/near"ee id/, n.
1. any elongate cylindrical worm of the polychaete family Nereididae, including clamworms.
2. of or pertaining to the family Nereididae.
[1830-40; < NL Nereididae family name; see NEREID, -IDAE]

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In Greek mythology, any of the daughters of the sea god Nereus and of Doris, daughter of Oceanus.

The Nereids, who numbered 50 or 100, were depicted as young girls who inhabited any water, salt or fresh, and were benign toward humanity. They were popular figures in Greek literature. The best known were Amphitrite, consort of Poseidon; Thetis, wife of Peleus (king of the Myrmidons) and mother of Achilles; and Galatea, a Sicilian loved by the Cyclops Polyphemus.

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      in Greek religion, any of the daughters (numbering 50 or 100) of the sea god Nereus (eldest son of Pontus, a personification of the sea) and of Doris, daughter of Oceanus (the god of the water encircling the flat Earth). The Nereids were depicted as young girls, inhabiting any water, salt or fresh, and as benign toward humanity. They were popular figures in Greek literature. The best known of the Nereids were Amphitrite, consort of Poseidon (a sea and earthquake god); Thetis, wife of Peleus (king of the Myrmidons) and mother of the hero Achilles; and Galatea, a Sicilian figure loved by the Cyclops Polyphemus.

      third largest known moon of Neptune and the second to be discovered. It was detected photographically by the Dutch American astronomer Gerard P. Kuiper (Kuiper, Gerard Peter) in 1949. It is named after the numerous daughters, called Nereids, of the sea god Nereus in Greek mythology.

      Nereid has a diameter of about 340 km (210 miles). It revolves around Neptune with a period of just over 360 days in a highly elliptical orbit—the most eccentric of any known moon—that is inclined by more than 7° to the planet's equator. Its mean distance from Neptune is 5,513,400 km (3,425,900 miles), which is about 15 times farther from Neptune than the next closest known moon, Triton. Nereid is exceedingly faint, making observations with even the largest Earth-based telescopes very difficult. Thus, little is known about it, but reflectivity data returned by the U.S. Voyager 2 space probe in 1989 suggest a surface composition of ices and silicates. Nereid's odd orbit supports the hypothesis that its sibling Triton is an object that was captured by Neptune's gravity and whose billion-year-long “settling-in” process severely disrupted Neptune's original system of moons. On the other hand, Nereid itself may be a captured object that formed elsewhere in the solar system.

Ellis D. Miner

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Universalium. 2010.

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Look at other dictionaries:

  • Nereid — Ne re*id, n.; pl. E. {Nereids}, L. {Nereides}. [L. Nereis, idis, Gr. Nhrei: s Nhrhi: s, Nhrhi: dos, a daughter of Nereus, a nymph of the sea, fr. Nhrey s Nereus, an ancient sea god; akin to nhro s wet, Skr. n[=a]ra water, cf. Gr. na ein to flow.] …   The Collaborative International Dictionary of English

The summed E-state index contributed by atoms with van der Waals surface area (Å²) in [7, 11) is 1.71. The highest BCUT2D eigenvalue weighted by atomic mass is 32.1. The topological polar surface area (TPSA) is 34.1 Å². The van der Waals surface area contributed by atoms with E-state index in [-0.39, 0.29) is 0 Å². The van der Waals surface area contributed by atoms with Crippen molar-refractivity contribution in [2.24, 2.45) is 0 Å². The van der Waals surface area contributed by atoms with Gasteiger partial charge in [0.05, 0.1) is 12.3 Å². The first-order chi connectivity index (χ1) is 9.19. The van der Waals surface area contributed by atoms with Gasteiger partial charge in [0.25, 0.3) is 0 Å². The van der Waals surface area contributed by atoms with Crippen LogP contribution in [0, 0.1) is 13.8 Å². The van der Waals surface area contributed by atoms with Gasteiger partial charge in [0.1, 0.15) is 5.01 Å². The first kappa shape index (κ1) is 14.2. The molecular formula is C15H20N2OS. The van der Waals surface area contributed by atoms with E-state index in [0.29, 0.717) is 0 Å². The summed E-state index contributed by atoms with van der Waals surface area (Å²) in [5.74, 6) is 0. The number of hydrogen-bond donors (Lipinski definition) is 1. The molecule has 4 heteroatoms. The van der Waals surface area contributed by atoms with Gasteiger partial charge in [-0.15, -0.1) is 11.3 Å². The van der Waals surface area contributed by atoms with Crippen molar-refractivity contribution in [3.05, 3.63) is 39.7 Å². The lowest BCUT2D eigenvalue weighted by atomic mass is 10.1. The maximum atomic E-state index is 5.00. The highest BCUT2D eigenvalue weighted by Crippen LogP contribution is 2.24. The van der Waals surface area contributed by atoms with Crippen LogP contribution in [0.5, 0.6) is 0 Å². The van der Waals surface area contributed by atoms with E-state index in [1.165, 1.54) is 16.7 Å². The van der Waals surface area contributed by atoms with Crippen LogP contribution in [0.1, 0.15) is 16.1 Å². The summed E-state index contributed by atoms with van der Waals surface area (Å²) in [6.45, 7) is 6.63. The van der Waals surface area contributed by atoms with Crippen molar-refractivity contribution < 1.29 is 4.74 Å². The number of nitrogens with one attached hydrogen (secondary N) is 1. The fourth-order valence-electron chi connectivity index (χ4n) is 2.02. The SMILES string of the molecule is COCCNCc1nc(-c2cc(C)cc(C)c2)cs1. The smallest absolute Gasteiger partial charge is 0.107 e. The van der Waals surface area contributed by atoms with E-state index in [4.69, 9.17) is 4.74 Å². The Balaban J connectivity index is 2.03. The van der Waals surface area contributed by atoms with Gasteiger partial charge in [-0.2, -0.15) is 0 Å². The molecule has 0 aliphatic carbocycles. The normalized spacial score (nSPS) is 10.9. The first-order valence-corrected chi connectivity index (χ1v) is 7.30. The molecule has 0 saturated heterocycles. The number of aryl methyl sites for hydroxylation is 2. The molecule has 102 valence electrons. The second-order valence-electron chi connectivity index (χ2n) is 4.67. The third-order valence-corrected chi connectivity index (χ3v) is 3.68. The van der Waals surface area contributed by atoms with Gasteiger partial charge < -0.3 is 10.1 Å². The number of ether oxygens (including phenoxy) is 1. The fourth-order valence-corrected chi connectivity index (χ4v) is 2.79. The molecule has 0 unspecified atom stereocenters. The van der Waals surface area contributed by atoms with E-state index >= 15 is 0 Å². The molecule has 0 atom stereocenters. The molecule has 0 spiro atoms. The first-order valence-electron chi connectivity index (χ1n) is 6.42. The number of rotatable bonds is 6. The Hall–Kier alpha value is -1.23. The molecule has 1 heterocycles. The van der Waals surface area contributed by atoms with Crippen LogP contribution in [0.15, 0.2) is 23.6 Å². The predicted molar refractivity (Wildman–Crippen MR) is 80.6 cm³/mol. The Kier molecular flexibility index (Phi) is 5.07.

• Nereid — sea nymph, 1510s, from Gk. Nereis (gen. Nereidos), daughter of the ancient sea god Nereus, whose name is related to naros flowing, liquid, I flow (see NAIAD (Cf. naiad)) …   Etymology dictionary

  • Nereid — ► NOUN Greek Mythology ▪ any of the sea nymphs, daughters of the old sea god Nereus …   English terms dictionary

  • Nereid — [nir′ē id] n. [L Nereis (gen. Nereidis) < Gr Nērēis (gen. Nērēidos) < Nēreus] Gr. Myth. any of the sea nymphs, the fifty daughters of Nereus …   English World dictionary

  • Nereid — Neptun II (Nereid) Nereid auf einer Aufnahme der Raumsonde Voyager 2 Zentralkörper Neptun Eigenschaften des …   Deutsch Wikipedia

  • Nereid — Sea nymph and Sea nymphs redirect here. For other uses, see Sea nymph (disambiguation). For other uses, see Nereid (disambiguation). Nereid riding a sea bull (latter 2nd century BC) In Greek mythology, the Nereids ( …   Wikipedia

  • Nereid — /near ee id/, n. 1. (sometimes l.c.) Class. Myth. any of the 50 daughters of Nereus; a sea nymph. 2. Astron. a moon of the planet Neptune. [ < L Nereid (s. of Nereis) < Gk, s. of Nereís. See NEREUS, ID1] * * * In Greek mythology, any of the… …   Universalium

  • nereid — noun Etymology: New Latin Nereidae, from Nereis, a genus, from Latin, Nereid Date: 1840 any of a family (Nereidae) of chiefly marine polychaete worms; especially any of a genus (Nereis) of usually large often greenish worms • nereid adjective …   New Collegiate Dictionary

  • Nereid — noun Etymology: Latin Nereid , Nereis, from Greek Nēreid , Nēreis, from Nēreus Nereus Date: 1606 any of the sea nymphs fathered by Nereus …   New Collegiate Dictionary

  • nereid — noun a) One of 50 sea nymphs who were attendants upon Poseidon (Neptune), and were represented as riding on sea horses, sometimes in human form and sometimes with the tail of a fish. b) A worm of the genus Nereid, having sharp retractable jaws… …   Wiktionary

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